Committee Member Kaplich Barsito said that the hearings will provide the committee detailed accounts of the losses incurred by the investors and the cost of restoring business premises.
Barsito further added the information would serve as a guide for the committee as it undertakes plans for full restoration of the Mall in February.
“The committee has conducted a site visit ahead of the hearings so that they can have first hand knowledge of the current state of the mall and the minor renovations that have been done.”
“Hearings will begin on the 20th to the 24th of this month and the committee will go on to wrap up its deliberations and present the final report to the Cabinet Secretary for East African Affairs, commerce and Tourism,” said Barsito.
Addressing the press at the site, Nakumatt Holdings Managing Director Atul Shah who is also a committee member added that it would be too early to give an accurate figure of all the losses incurred at the mall until the final report is concluded.
He assured that all staff members of the supermarket that lost their jobs following the attack and had not been reassigned to new stores would be reinstated as soon as business resumes.
“We have to wait for the committee to conduct their investigations and come up with an actual figure on the amount of money lost in the wreckage. So far business owners are trying to put the pieces back together and as one of them I also appreciate the efforts that have gone into ensuring that this mall is operational again.”
“I urge owners who had staff in the mall to reinstate them into their duty posts as soon as they are back to business as a means of also helping them put their lives back into place,” explained Shah.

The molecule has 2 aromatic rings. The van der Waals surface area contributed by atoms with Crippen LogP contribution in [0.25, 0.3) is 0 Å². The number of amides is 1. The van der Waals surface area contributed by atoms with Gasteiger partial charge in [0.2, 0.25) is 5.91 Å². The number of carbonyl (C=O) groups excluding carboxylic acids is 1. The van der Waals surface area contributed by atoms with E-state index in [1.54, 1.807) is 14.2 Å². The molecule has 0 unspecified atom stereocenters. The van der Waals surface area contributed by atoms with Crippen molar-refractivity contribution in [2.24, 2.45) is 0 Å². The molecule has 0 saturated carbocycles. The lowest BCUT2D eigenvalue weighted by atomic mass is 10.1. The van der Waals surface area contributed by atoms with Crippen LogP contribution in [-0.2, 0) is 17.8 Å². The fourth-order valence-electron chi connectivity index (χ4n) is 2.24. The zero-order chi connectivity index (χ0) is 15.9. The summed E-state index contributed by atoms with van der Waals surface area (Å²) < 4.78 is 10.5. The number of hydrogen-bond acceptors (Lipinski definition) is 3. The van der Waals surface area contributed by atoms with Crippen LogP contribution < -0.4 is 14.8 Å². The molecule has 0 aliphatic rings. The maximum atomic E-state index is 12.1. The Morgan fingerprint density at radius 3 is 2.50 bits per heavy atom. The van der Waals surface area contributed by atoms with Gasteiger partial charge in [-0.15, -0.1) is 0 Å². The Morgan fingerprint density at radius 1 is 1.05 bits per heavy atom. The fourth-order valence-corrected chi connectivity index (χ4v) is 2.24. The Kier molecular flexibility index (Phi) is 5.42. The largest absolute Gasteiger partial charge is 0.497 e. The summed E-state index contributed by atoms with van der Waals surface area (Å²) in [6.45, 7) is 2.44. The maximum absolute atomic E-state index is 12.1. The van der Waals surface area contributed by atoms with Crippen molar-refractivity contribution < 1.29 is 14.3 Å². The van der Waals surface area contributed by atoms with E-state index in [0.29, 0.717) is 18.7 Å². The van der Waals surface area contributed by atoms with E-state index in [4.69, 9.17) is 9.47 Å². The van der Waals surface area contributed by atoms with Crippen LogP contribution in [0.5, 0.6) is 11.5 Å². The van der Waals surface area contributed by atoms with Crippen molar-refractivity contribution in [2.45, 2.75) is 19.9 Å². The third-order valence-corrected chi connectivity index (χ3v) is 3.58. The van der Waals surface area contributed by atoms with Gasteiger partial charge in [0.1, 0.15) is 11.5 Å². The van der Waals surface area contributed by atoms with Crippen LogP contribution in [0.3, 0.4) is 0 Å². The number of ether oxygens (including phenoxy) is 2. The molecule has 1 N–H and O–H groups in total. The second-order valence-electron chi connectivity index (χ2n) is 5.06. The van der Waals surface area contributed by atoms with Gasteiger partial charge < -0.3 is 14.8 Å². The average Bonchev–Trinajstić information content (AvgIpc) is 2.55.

Before the September 21 attack last year, the Mall was said to be supporting an economic ecosystem, valued at more than Sh100 billion annually.
Even as the committee prepares for the public hearings, the case against four Westgate mall terror suspects took off on Wednesday morning at the High Court in Milimani, Nairobi, where two of the three witnesses lined up by the prosecution gave an account of events shortly before the attack that left 67 people dead.
Stephen Juma, a guard with a private security firm, recounted to the court how three men alighted from a saloon car at about 12.30 pm and opened fire indiscriminately at shoppers at the parking lot before heading into the mall.
“One of the men was tall and fat, the second and third were of medium build and one of them had a magazine belt across his chest. He was also armed,” he stated.
He told the court that all the attackers had black jackets and started by shooting a shopper who was coming out of the shopping complex.
His sentiments were echoed by the second witness Patrick Otwane who told the court he did not see the attackers because he took off after the first loud blast.
Otwane stated that he was manning the pedestrian entrance to the mall when the incident took place.
He recalled being with his colleague when he saw two men wearing similar brown T-Shirts and brown jackets shooting at customers.
He stated that once this started, his partner fled to the basement of the mall while he took refuge in a nearby trench where he lay until the police came to the scene.
He further indicated that he had never seen any of the accused people and wasn’t called to identify the four suspects who are in court.
The four suspects charged in the attack are Mohammed Ahmed Abdi, Liban Abdullah Omar, Adan Dheq and Hussein Hassan Mustafah, who are accused of carrying out the attack jointly with others not before the court.